President Bush To Visit Five African Nations, Focus on HIV/AIDS, Economic Development
President Bush is scheduled to visit five African nations -- Senegal, South Africa, Botswana, Uganda and Nigeria -- from July 7 to July 12 to promote economic development and the fight against HIV/AIDS, White House press secretary Ari Fleischer said on Friday, Agence France-Presse reports (Doublet, Agence France-Presse, 6/21). "This visit highlights the Bush administration's commitment to working toward a free, prosperous and peaceful Africa," Fleischer said. The trip was originally scheduled for January but was canceled because of the anticipated war in Iraq, the AP/Yahoo! News reports (Loven, AP/Yahoo! News, 6/20). During the trip next month, Bush is expected to promote several initiatives that focus on Africa, including the president's five-year, $15 billion AIDS initiative (HR 1298), which he signed into law last month, and the Millennium Challenge Account, which calls for increasing aid to developing countries in exchange for a range of political and economic reforms, according to Agence France-Presse (Agence France-Presse, 6/21). The global AIDS initiative, which still needs congressional approval for the funds it authorizes, seeks to prevent seven million new HIV infections, care for 10 million people living with the disease and provide treatment to two million HIV-positive people (AP/Yahoo! News, 6/20). According to Agence France-Presse, Bush is scheduled to "have a first-hand encounter" with HIV/AIDS in Botswana and meet with Ugandan President Yoweri Museveni and South African President Thabo Mbeki (Agence France-Presse, 6/21). In a meeting with Museveni earlier this month, Bush praised him for his efforts in the fight against AIDS and cited Uganda's AIDS program as a model for his global AIDS initiative (Kaiser Daily HIV/AIDS Report, 6/11).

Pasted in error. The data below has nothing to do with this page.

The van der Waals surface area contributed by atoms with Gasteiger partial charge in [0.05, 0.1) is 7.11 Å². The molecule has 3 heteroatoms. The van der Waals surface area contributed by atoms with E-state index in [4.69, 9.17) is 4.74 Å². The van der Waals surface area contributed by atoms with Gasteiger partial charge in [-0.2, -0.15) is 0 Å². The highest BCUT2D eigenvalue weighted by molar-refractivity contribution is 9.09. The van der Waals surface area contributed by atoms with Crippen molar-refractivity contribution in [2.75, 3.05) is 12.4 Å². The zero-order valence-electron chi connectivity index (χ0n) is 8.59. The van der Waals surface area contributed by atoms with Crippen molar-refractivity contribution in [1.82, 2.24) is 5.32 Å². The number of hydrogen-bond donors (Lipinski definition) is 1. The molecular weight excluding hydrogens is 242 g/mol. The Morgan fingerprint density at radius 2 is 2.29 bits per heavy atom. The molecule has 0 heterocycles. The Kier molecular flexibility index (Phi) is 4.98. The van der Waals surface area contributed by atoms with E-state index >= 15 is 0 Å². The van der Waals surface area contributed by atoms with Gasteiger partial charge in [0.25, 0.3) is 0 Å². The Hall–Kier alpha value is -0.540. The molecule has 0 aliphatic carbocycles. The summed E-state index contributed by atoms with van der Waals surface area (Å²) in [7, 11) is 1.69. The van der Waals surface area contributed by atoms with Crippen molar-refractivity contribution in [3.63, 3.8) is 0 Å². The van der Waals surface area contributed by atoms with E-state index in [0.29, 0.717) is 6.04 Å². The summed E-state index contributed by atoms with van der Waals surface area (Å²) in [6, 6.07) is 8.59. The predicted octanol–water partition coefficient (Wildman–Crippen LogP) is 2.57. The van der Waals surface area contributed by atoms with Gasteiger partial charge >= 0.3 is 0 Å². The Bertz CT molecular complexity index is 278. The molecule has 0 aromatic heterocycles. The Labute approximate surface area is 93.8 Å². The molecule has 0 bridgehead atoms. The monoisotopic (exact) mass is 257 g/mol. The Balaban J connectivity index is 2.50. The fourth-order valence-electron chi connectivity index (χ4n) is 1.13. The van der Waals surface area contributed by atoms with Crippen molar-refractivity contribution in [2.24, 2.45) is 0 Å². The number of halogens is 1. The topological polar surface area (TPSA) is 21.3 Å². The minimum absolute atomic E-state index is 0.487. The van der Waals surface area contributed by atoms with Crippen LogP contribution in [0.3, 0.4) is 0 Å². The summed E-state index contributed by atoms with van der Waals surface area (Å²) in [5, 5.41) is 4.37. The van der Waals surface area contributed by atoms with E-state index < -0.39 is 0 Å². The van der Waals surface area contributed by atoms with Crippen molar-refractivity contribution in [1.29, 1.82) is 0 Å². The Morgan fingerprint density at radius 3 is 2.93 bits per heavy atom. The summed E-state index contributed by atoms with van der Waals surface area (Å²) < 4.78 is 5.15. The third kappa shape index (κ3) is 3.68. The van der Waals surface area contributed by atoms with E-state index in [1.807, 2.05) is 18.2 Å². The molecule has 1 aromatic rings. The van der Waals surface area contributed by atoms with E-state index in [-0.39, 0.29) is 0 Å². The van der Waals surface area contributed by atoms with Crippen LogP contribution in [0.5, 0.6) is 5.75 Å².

U.S., Brazil Joint Initiative
Also on Friday, Bush met with Brazilian President Luiz Inacio Lula da Silva and agreed to a joint initiative to fight HIV/AIDS in Portuguese-speaking African countries, Agence France-Presse reports. The initiative is based on Brazil's own experience in fighting the disease, especially among the country's poorest residents, according to Agence France-Presse (Agence France-Presse, 6/20). Brazil's HIV/AIDS treatment and prevention strategies have been so effective that they have become a model for developing countries dealing with the epidemic. During the past three years, 31 countries have adopted Brazil's prevention and treatment guidelines. Dr. Jong-Wook Lee, director general of the World Health Organization, appointed Paulo Teixeira, head of Brazil's HIV/AIDS program, to help formulate WHO's AIDS strategy (Kaiser Daily HIV/AIDS Report, 6/10). The program, which will initially include Mozambique and will later move into Angola, will work to improve laboratory capabilities; train health care workers; implement rapid HIV testing in prenatal care services; support antiretroviral treatment programs; improve disease surveillance; and increase local research capabilities (White House Fact Sheet, 6/20).
A kaisernetwork.org interview with Teixeira is available online.
More information on HIV/AIDS in Brazil is available online as part of kaisernetwork.org's Issue Spotlight on HIV/AIDS.